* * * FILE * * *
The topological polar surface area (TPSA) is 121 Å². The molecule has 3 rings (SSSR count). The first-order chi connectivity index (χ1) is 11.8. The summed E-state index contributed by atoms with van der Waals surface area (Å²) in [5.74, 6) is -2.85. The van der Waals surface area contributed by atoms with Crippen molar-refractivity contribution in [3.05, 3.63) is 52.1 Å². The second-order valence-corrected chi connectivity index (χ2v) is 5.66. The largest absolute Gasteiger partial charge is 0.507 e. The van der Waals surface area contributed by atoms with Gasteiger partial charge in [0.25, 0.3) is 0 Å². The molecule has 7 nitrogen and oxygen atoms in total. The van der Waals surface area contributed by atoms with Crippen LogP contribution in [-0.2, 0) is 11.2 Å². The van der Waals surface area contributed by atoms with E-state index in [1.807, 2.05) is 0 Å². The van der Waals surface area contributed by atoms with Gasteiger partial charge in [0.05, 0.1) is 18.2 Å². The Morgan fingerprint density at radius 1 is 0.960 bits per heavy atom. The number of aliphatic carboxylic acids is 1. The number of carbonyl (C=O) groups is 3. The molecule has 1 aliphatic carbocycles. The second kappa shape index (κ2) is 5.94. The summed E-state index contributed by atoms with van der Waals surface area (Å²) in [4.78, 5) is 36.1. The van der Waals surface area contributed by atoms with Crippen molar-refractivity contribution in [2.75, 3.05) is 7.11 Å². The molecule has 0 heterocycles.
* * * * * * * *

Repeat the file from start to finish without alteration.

The topological polar surface area (TPSA) is 121 Å². The molecule has 3 rings (SSSR count). The first-order chi connectivity index (χ1) is 11.8. The summed E-state index contributed by atoms with van der Waals surface area (Å²) in [5.74, 6) is -2.85. The van der Waals surface area contributed by atoms with Crippen molar-refractivity contribution in [3.05, 3.63) is 52.1 Å². The second-order valence-corrected chi connectivity index (χ2v) is 5.66. The largest absolute Gasteiger partial charge is 0.507 e. The van der Waals surface area contributed by atoms with Gasteiger partial charge in [0.25, 0.3) is 0 Å². The molecule has 7 nitrogen and oxygen atoms in total. The van der Waals surface area contributed by atoms with Crippen LogP contribution in [-0.2, 0) is 11.2 Å². The van der Waals surface area contributed by atoms with E-state index in [1.807, 2.05) is 0 Å². The van der Waals surface area contributed by atoms with Gasteiger partial charge in [0.05, 0.1) is 18.2 Å². The Morgan fingerprint density at radius 1 is 0.960 bits per heavy atom. The number of aliphatic carboxylic acids is 1. The number of carbonyl (C=O) groups is 3. The molecule has 1 aliphatic carbocycles. The second kappa shape index (κ2) is 5.94. The summed E-state index contributed by atoms with van der Waals surface area (Å²) in [4.78, 5) is 36.1. The van der Waals surface area contributed by atoms with Crippen molar-refractivity contribution in [2.75, 3.05) is 7.11 Å². The molecule has 0 heterocycles.